Continue reading The Rule of ‘Three Times Right’ for Memorizing Any Task

Posted on

Sheet Music: Lick #10 from “A Study in Blues Piano”

Spread the love

More Sheet Music for ‘A Study in Blues Piano’

Updated Jan. 1, 2021.

Here’s a downloadable PDF file of sheet music covering Blues Piano Lick #10, for optional use with my course “A Study in Blues Piano” (all on this site).

This sheet is part of a supplemental collection I’m putting together, in response to recent requests.

Cheers!

Posted on

“Prelude in C” with Letters and Notes | Piano Sheet Music | Original and Unabridged | PDF Download

Spread the love

J.S. Bach’s Prelude in C Major with Letters and Notes

I’ve added a new custom sheet, Prelude in C,  written by J.S. Bach, from The Well-Tempered Clavier, Book OnePrelude in C is an extremely popular piece that will never lose its appeal to piano players and listeners alike.

This Bach piano sheet music has each note labeled with its musical letter-name, such as E, D#, A… Some markings (dynamics, etc.) have been omitted to make room for the added letters.

You can read about the pros and cons of marking in letters on sheet music, here.

 

Posted on Leave a comment

How to Play “Piggyback” Arpeggios

Piano With Kent - Free Music and Piano Lessons | Sheet Music With Letters
Spread the love

How to Play ‘Piggyback’ Arpeggios on Piano

Updated: Dec. 31, 2020

Here’s a straightforward way to play impressive sounding arpeggios on your keyboard!

This sounds especially nice on piano when using the sustain pedal!

VIDEO LESSON

Continue reading How to Play “Piggyback” Arpeggios

Posted on

A Study in Blues Piano – Focusing on Twelve Licks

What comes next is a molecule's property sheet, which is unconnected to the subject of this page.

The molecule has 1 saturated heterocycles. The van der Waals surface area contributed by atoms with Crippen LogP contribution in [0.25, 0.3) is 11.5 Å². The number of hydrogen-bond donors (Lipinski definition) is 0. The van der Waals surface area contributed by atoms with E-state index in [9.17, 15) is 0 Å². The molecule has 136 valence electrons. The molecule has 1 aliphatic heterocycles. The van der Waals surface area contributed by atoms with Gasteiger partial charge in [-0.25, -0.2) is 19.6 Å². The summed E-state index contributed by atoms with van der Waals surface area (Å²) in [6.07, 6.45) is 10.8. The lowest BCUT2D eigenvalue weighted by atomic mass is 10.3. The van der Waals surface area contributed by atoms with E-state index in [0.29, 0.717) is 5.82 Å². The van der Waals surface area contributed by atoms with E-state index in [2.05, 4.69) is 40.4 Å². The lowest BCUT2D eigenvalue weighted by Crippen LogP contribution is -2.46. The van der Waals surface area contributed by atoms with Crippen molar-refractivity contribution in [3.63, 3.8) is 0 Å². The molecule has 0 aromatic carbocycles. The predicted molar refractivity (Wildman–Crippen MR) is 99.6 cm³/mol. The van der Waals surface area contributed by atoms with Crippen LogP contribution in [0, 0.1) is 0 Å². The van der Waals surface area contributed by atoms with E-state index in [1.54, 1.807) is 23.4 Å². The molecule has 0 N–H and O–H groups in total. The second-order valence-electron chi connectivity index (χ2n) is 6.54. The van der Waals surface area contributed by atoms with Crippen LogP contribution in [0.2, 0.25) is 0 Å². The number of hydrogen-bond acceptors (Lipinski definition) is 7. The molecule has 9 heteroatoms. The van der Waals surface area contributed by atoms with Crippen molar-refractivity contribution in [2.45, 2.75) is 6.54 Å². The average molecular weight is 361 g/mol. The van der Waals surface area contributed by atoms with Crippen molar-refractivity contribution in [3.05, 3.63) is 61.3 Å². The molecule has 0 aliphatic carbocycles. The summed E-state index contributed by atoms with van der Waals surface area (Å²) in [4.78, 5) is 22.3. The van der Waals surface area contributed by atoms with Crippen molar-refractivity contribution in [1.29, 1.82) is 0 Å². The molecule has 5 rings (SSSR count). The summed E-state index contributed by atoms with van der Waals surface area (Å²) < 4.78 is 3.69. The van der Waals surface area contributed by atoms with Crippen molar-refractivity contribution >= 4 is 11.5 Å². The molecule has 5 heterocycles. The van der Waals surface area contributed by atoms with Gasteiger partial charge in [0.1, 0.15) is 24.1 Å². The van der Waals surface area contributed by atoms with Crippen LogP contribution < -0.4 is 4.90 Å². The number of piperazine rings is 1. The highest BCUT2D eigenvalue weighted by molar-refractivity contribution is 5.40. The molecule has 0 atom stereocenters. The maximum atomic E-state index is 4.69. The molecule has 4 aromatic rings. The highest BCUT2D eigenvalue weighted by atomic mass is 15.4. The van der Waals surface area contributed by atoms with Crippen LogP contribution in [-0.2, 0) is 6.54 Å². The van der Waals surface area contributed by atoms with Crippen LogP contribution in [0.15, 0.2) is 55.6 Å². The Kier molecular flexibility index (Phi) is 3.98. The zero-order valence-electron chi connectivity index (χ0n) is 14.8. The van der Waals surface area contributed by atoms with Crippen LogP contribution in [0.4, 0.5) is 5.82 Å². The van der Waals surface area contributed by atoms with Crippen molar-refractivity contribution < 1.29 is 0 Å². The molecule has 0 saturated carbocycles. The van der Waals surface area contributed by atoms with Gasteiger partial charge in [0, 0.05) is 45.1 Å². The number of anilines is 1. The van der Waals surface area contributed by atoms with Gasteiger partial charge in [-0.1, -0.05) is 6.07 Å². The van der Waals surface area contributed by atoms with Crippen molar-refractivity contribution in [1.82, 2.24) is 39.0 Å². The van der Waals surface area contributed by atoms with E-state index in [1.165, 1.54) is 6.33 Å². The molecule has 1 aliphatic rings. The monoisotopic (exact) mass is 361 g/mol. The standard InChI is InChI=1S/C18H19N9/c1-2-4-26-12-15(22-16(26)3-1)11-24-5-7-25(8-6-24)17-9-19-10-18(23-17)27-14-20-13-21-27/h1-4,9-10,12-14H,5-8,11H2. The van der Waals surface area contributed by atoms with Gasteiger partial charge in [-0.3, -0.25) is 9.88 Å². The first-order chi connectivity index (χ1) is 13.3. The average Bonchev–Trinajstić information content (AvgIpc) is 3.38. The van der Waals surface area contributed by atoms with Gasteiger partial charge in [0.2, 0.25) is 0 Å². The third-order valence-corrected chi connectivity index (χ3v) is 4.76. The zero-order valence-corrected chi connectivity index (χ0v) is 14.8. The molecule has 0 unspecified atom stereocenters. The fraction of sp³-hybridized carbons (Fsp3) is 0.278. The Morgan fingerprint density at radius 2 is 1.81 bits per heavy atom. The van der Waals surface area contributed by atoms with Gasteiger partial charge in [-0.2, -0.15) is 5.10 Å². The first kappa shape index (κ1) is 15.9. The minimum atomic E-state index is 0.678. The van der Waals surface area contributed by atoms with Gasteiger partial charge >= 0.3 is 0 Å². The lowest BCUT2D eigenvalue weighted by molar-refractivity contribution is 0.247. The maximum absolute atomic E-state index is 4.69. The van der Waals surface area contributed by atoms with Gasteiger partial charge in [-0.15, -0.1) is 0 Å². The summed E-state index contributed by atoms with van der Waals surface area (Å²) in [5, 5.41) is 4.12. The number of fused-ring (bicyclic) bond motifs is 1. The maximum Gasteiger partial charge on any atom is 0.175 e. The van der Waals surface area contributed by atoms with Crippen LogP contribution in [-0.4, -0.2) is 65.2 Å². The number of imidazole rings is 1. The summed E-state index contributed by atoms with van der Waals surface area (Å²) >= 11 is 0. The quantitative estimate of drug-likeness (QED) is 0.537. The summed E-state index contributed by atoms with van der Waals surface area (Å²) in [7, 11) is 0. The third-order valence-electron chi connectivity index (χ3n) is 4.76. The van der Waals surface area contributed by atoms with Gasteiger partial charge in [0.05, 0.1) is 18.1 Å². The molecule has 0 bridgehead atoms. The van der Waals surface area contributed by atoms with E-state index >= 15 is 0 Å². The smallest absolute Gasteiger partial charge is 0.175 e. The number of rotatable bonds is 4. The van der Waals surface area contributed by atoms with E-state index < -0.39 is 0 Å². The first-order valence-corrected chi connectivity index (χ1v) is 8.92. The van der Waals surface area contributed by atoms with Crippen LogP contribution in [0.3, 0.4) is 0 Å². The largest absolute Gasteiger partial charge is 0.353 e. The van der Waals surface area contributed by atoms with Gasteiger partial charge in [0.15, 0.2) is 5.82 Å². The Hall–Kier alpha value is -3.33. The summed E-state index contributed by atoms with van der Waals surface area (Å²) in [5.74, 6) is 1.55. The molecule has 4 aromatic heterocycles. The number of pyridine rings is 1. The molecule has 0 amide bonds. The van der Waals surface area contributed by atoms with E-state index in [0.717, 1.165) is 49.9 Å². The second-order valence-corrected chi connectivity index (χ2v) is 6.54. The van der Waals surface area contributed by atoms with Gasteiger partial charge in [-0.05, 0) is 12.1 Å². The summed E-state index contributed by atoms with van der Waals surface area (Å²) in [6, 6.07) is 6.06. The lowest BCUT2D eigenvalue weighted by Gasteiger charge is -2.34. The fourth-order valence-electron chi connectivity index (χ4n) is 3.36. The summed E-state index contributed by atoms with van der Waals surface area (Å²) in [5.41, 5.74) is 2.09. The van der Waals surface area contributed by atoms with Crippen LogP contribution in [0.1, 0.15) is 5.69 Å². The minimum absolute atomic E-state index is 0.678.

Spread the love

Welcome to A Study in Blues Piano!

Course Description

This is an in-depth study of twelve blues licks, with extensive left-hand support tips. Each lick/riff is explored in detail, including variations, fingering, playing tips, and supporting music theory.

More than just learning the notes by rote, you will get insight into the patterns, scales, chords and intervals involved, including how to transpose each lick.

As a result, each lick will be mastered as RAW MATERIAL for endless variations, with applications in many musical settings (genres).

Lick #10 of this group is actually more than a lick; rather, it gives you a complete two-handed 12-bar opening groove, including a left-hand pattern to support your licks throughout your soloing.

Sheet Music

Students can download and print optional sheet music for several of the licks. There’s also a sample solo piece with a 12-bar introduction, followed by a 12-bar piano solo that features licks from the class.


THE TWELVE LICK STUDIES


One

Continue reading A Study in Blues Piano – Focusing on Twelve Licks

Posted on

Learn all 12 Major & all 12 Maj7 Chords by Pattern (not by rote)

Spread the love

<- Back to the Chords 108 Main Course Page

Welcome back!

Today we’ll learn the unique 3-letter formula the applies to every standard Major and Major Seventh Chord.

Audience: Any musician who’s struggling to memorize the individual notes to all those dang chords on piano or keyboards, and looking for a solution!

Description: Learn how to immediately call up the notes to any of the twelve major chords — without having to rely on rote memory.  This lesson applies to all twelve major seventh chords as well.

Video Lesson:

Posted on

Maple Leaf Rag with Lettered Notes | Easy-to-Read Piano Sheet Music | Original and Unabridged

Maple Leaf Rag sheet music with letters
Spread the love

The Complete ‘Maple Leaf Rag’

Original and Unabridged.

More Piano Sheet Music with Lettered Notes